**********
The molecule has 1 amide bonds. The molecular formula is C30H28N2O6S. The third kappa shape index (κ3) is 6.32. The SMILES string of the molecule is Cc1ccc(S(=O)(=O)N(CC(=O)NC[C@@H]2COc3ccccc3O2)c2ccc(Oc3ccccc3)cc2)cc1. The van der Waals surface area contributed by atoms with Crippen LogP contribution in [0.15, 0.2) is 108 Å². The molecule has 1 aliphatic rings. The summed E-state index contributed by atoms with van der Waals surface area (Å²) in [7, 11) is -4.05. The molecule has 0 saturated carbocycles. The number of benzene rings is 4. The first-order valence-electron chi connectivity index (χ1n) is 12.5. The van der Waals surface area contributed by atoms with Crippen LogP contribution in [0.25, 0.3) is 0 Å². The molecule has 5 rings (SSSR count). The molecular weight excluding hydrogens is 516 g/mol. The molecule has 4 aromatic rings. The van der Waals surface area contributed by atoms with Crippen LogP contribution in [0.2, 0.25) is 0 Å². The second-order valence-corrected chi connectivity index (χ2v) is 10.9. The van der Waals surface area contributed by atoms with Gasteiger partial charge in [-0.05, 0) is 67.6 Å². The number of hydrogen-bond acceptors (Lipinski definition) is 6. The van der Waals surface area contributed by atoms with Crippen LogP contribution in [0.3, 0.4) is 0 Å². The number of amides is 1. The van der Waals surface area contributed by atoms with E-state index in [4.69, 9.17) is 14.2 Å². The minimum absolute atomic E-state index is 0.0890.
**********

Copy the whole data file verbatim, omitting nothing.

The molecule has 1 amide bonds. The molecular formula is C30H28N2O6S. The third kappa shape index (κ3) is 6.32. The SMILES string of the molecule is Cc1ccc(S(=O)(=O)N(CC(=O)NC[C@@H]2COc3ccccc3O2)c2ccc(Oc3ccccc3)cc2)cc1. The van der Waals surface area contributed by atoms with Crippen LogP contribution in [0.15, 0.2) is 108 Å². The molecule has 1 aliphatic rings. The summed E-state index contributed by atoms with van der Waals surface area (Å²) in [7, 11) is -4.05. The molecule has 0 saturated carbocycles. The number of benzene rings is 4. The first-order valence-electron chi connectivity index (χ1n) is 12.5. The van der Waals surface area contributed by atoms with Crippen LogP contribution in [0.25, 0.3) is 0 Å². The molecule has 5 rings (SSSR count). The molecular weight excluding hydrogens is 516 g/mol. The molecule has 4 aromatic rings. The van der Waals surface area contributed by atoms with Crippen LogP contribution in [0.2, 0.25) is 0 Å². The second-order valence-corrected chi connectivity index (χ2v) is 10.9. The van der Waals surface area contributed by atoms with Gasteiger partial charge in [-0.05, 0) is 67.6 Å². The number of hydrogen-bond acceptors (Lipinski definition) is 6. The van der Waals surface area contributed by atoms with Crippen LogP contribution in [0.3, 0.4) is 0 Å². The number of amides is 1. The van der Waals surface area contributed by atoms with E-state index in [4.69, 9.17) is 14.2 Å². The minimum absolute atomic E-state index is 0.0890.